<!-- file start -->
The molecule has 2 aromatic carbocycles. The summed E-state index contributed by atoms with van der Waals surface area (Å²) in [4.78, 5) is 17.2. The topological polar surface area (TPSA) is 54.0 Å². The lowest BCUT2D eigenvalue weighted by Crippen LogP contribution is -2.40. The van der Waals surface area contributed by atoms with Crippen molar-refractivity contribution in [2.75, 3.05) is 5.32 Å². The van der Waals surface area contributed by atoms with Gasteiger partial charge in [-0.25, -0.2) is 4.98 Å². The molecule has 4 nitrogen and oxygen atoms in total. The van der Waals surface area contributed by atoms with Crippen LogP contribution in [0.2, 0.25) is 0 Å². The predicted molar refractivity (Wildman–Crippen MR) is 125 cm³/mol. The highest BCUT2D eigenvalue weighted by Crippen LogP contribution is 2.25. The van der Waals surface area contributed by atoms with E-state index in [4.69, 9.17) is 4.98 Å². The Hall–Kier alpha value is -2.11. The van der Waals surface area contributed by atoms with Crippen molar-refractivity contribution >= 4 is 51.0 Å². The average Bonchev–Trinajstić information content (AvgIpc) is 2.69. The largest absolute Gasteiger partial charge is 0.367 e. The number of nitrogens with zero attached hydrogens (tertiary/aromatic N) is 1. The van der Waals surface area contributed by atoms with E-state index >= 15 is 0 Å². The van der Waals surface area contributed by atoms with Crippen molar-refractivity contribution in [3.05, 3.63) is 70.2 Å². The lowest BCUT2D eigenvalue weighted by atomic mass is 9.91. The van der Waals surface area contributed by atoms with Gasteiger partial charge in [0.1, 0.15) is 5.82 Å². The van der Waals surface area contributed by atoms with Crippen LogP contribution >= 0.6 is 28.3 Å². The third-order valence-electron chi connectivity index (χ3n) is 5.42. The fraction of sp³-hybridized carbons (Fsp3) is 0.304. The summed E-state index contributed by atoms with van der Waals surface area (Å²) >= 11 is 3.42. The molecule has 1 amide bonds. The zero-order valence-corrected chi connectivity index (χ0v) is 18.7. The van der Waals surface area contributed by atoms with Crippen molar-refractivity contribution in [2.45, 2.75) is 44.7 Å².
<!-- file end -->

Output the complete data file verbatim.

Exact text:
The molecule has 2 aromatic carbocycles. The summed E-state index contributed by atoms with van der Waals surface area (Å²) in [4.78, 5) is 17.2. The topological polar surface area (TPSA) is 54.0 Å². The lowest BCUT2D eigenvalue weighted by Crippen LogP contribution is -2.40. The van der Waals surface area contributed by atoms with Crippen molar-refractivity contribution in [2.75, 3.05) is 5.32 Å². The van der Waals surface area contributed by atoms with Gasteiger partial charge in [-0.25, -0.2) is 4.98 Å². The molecule has 4 nitrogen and oxygen atoms in total. The van der Waals surface area contributed by atoms with Crippen LogP contribution in [0.2, 0.25) is 0 Å². The predicted molar refractivity (Wildman–Crippen MR) is 125 cm³/mol. The highest BCUT2D eigenvalue weighted by Crippen LogP contribution is 2.25. The van der Waals surface area contributed by atoms with E-state index in [4.69, 9.17) is 4.98 Å². The Hall–Kier alpha value is -2.11. The van der Waals surface area contributed by atoms with Crippen molar-refractivity contribution >= 4 is 51.0 Å². The average Bonchev–Trinajstić information content (AvgIpc) is 2.69. The largest absolute Gasteiger partial charge is 0.367 e. The number of nitrogens with zero attached hydrogens (tertiary/aromatic N) is 1. The van der Waals surface area contributed by atoms with E-state index >= 15 is 0 Å². The van der Waals surface area contributed by atoms with Crippen molar-refractivity contribution in [3.05, 3.63) is 70.2 Å². The lowest BCUT2D eigenvalue weighted by atomic mass is 9.91. The van der Waals surface area contributed by atoms with Gasteiger partial charge in [0.1, 0.15) is 5.82 Å². The van der Waals surface area contributed by atoms with Crippen LogP contribution >= 0.6 is 28.3 Å². The third-order valence-electron chi connectivity index (χ3n) is 5.42. The fraction of sp³-hybridized carbons (Fsp3) is 0.304. The summed E-state index contributed by atoms with van der Waals surface area (Å²) >= 11 is 3.42. The molecule has 1 amide bonds. The zero-order valence-corrected chi connectivity index (χ0v) is 18.7. The van der Waals surface area contributed by atoms with Crippen molar-refractivity contribution in [2.45, 2.75) is 44.7 Å².